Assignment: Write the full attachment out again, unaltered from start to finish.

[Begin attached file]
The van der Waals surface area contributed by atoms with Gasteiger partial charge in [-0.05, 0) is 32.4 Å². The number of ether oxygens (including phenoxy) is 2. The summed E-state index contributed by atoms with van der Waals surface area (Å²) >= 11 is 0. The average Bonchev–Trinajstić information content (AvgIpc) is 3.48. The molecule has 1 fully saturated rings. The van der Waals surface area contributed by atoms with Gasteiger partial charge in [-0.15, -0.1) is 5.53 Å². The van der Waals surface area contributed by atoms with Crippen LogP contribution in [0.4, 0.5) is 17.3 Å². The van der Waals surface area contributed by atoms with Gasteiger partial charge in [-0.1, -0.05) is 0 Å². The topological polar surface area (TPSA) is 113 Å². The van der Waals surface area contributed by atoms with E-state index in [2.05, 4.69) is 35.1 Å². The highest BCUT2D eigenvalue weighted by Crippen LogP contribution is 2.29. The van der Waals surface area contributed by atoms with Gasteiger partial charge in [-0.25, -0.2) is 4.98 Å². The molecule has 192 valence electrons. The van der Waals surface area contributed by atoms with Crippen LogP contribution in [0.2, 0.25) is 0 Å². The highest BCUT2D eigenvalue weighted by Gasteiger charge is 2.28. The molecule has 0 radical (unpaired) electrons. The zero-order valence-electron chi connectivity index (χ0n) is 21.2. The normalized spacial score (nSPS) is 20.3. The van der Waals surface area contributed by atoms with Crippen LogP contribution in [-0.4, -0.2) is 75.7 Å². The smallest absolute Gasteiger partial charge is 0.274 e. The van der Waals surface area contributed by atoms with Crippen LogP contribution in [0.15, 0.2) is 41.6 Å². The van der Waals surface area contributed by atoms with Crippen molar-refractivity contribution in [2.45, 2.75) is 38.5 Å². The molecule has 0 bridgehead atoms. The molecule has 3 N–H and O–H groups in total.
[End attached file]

The van der Waals surface area contributed by atoms with Gasteiger partial charge in [-0.05, 0) is 32.4 Å². The number of ether oxygens (including phenoxy) is 2. The summed E-state index contributed by atoms with van der Waals surface area (Å²) >= 11 is 0. The average Bonchev–Trinajstić information content (AvgIpc) is 3.48. The molecule has 1 fully saturated rings. The van der Waals surface area contributed by atoms with Gasteiger partial charge in [-0.15, -0.1) is 5.53 Å². The van der Waals surface area contributed by atoms with Crippen LogP contribution in [0.4, 0.5) is 17.3 Å². The van der Waals surface area contributed by atoms with Gasteiger partial charge in [-0.1, -0.05) is 0 Å². The topological polar surface area (TPSA) is 113 Å². The van der Waals surface area contributed by atoms with E-state index in [2.05, 4.69) is 35.1 Å². The highest BCUT2D eigenvalue weighted by Crippen LogP contribution is 2.29. The van der Waals surface area contributed by atoms with Gasteiger partial charge in [-0.25, -0.2) is 4.98 Å². The molecule has 192 valence electrons. The van der Waals surface area contributed by atoms with Crippen LogP contribution in [0.2, 0.25) is 0 Å². The highest BCUT2D eigenvalue weighted by Gasteiger charge is 2.28. The molecule has 0 radical (unpaired) electrons. The zero-order valence-electron chi connectivity index (χ0n) is 21.2. The normalized spacial score (nSPS) is 20.3. The van der Waals surface area contributed by atoms with Crippen LogP contribution in [-0.4, -0.2) is 75.7 Å². The smallest absolute Gasteiger partial charge is 0.274 e. The van der Waals surface area contributed by atoms with Crippen LogP contribution in [0.15, 0.2) is 41.6 Å². The van der Waals surface area contributed by atoms with Crippen molar-refractivity contribution in [2.45, 2.75) is 38.5 Å². The molecule has 0 bridgehead atoms. The molecule has 3 N–H and O–H groups in total.